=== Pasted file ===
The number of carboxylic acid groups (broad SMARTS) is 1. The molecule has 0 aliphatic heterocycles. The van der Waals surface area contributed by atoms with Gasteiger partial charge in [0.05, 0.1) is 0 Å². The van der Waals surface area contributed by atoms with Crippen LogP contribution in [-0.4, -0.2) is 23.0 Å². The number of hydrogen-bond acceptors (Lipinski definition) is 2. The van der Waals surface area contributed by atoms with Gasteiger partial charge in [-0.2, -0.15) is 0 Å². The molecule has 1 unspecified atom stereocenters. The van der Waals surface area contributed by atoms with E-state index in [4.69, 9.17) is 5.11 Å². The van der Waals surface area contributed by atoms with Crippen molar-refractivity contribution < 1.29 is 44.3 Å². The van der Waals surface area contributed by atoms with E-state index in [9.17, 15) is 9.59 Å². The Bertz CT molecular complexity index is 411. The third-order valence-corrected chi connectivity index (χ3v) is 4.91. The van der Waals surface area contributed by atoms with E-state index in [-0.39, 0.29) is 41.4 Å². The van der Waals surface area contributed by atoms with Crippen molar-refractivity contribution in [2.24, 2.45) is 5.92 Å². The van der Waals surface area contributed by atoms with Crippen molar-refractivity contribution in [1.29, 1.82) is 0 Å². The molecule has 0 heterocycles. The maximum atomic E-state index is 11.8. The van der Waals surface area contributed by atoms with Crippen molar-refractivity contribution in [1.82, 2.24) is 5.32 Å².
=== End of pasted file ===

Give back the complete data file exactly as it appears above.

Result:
The number of carboxylic acid groups (broad SMARTS) is 1. The molecule has 0 aliphatic heterocycles. The van der Waals surface area contributed by atoms with Gasteiger partial charge in [0.05, 0.1) is 0 Å². The van der Waals surface area contributed by atoms with Crippen LogP contribution in [-0.4, -0.2) is 23.0 Å². The number of hydrogen-bond acceptors (Lipinski definition) is 2. The van der Waals surface area contributed by atoms with Gasteiger partial charge in [-0.2, -0.15) is 0 Å². The molecule has 1 unspecified atom stereocenters. The van der Waals surface area contributed by atoms with E-state index in [4.69, 9.17) is 5.11 Å². The van der Waals surface area contributed by atoms with Crippen molar-refractivity contribution < 1.29 is 44.3 Å². The van der Waals surface area contributed by atoms with E-state index in [9.17, 15) is 9.59 Å². The Bertz CT molecular complexity index is 411. The third-order valence-corrected chi connectivity index (χ3v) is 4.91. The van der Waals surface area contributed by atoms with E-state index in [-0.39, 0.29) is 41.4 Å². The van der Waals surface area contributed by atoms with Crippen molar-refractivity contribution in [2.24, 2.45) is 5.92 Å². The van der Waals surface area contributed by atoms with Crippen molar-refractivity contribution in [1.29, 1.82) is 0 Å². The molecule has 0 heterocycles. The maximum atomic E-state index is 11.8. The van der Waals surface area contributed by atoms with Crippen molar-refractivity contribution in [1.82, 2.24) is 5.32 Å².